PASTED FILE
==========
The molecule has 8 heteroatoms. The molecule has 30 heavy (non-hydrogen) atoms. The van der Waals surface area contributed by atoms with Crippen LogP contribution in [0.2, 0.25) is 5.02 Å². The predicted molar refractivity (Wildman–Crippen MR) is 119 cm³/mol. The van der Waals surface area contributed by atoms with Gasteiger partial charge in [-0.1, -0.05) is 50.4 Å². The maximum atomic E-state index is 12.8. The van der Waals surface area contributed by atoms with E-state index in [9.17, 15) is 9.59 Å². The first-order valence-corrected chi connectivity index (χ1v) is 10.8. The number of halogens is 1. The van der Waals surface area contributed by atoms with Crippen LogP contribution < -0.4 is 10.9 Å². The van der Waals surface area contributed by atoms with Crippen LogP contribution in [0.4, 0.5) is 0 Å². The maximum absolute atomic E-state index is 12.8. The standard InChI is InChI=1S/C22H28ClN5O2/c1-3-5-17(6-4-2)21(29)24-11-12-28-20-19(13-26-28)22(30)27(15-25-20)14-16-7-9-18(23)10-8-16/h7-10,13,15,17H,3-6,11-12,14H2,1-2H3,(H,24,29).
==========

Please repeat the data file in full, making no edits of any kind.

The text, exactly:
The molecule has 8 heteroatoms. The molecule has 30 heavy (non-hydrogen) atoms. The van der Waals surface area contributed by atoms with Crippen LogP contribution in [0.2, 0.25) is 5.02 Å². The predicted molar refractivity (Wildman–Crippen MR) is 119 cm³/mol. The van der Waals surface area contributed by atoms with Gasteiger partial charge in [-0.1, -0.05) is 50.4 Å². The maximum atomic E-state index is 12.8. The van der Waals surface area contributed by atoms with E-state index in [9.17, 15) is 9.59 Å². The first-order valence-corrected chi connectivity index (χ1v) is 10.8. The number of halogens is 1. The van der Waals surface area contributed by atoms with Crippen LogP contribution < -0.4 is 10.9 Å². The van der Waals surface area contributed by atoms with Crippen LogP contribution in [0.4, 0.5) is 0 Å². The maximum absolute atomic E-state index is 12.8. The standard InChI is InChI=1S/C22H28ClN5O2/c1-3-5-17(6-4-2)21(29)24-11-12-28-20-19(13-26-28)22(30)27(15-25-20)14-16-7-9-18(23)10-8-16/h7-10,13,15,17H,3-6,11-12,14H2,1-2H3,(H,24,29).